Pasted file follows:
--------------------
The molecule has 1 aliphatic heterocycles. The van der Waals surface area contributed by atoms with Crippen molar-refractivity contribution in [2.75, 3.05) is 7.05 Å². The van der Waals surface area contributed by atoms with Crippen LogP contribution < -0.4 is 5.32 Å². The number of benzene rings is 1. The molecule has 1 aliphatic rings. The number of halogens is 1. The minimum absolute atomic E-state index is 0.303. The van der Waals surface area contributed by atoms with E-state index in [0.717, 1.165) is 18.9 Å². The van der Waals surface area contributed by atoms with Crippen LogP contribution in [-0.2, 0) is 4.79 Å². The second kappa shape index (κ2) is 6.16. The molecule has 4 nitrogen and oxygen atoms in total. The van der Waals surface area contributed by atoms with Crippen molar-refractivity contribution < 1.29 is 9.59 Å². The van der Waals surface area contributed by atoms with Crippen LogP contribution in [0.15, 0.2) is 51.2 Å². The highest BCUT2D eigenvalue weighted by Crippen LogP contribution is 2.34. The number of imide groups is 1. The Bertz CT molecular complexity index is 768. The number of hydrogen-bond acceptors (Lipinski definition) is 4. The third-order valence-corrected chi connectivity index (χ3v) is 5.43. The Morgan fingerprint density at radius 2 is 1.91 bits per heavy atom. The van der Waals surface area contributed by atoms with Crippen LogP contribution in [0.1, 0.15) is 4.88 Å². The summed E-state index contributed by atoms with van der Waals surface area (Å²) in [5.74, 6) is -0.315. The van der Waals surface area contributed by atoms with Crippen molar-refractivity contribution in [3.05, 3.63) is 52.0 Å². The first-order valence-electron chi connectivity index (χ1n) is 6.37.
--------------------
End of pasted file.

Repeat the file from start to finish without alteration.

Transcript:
The molecule has 1 aliphatic heterocycles. The van der Waals surface area contributed by atoms with Crippen molar-refractivity contribution in [2.75, 3.05) is 7.05 Å². The van der Waals surface area contributed by atoms with Crippen LogP contribution < -0.4 is 5.32 Å². The number of benzene rings is 1. The molecule has 1 aliphatic rings. The number of halogens is 1. The minimum absolute atomic E-state index is 0.303. The van der Waals surface area contributed by atoms with E-state index in [0.717, 1.165) is 18.9 Å². The van der Waals surface area contributed by atoms with Crippen LogP contribution in [-0.2, 0) is 4.79 Å². The second kappa shape index (κ2) is 6.16. The molecule has 4 nitrogen and oxygen atoms in total. The van der Waals surface area contributed by atoms with Crippen molar-refractivity contribution < 1.29 is 9.59 Å². The van der Waals surface area contributed by atoms with Crippen LogP contribution in [0.15, 0.2) is 51.2 Å². The highest BCUT2D eigenvalue weighted by Crippen LogP contribution is 2.34. The number of imide groups is 1. The Bertz CT molecular complexity index is 768. The number of hydrogen-bond acceptors (Lipinski definition) is 4. The third-order valence-corrected chi connectivity index (χ3v) is 5.43. The Morgan fingerprint density at radius 2 is 1.91 bits per heavy atom. The van der Waals surface area contributed by atoms with Crippen LogP contribution in [0.1, 0.15) is 4.88 Å². The summed E-state index contributed by atoms with van der Waals surface area (Å²) in [5.74, 6) is -0.315. The van der Waals surface area contributed by atoms with Crippen molar-refractivity contribution in [3.05, 3.63) is 52.0 Å². The first-order valence-electron chi connectivity index (χ1n) is 6.37.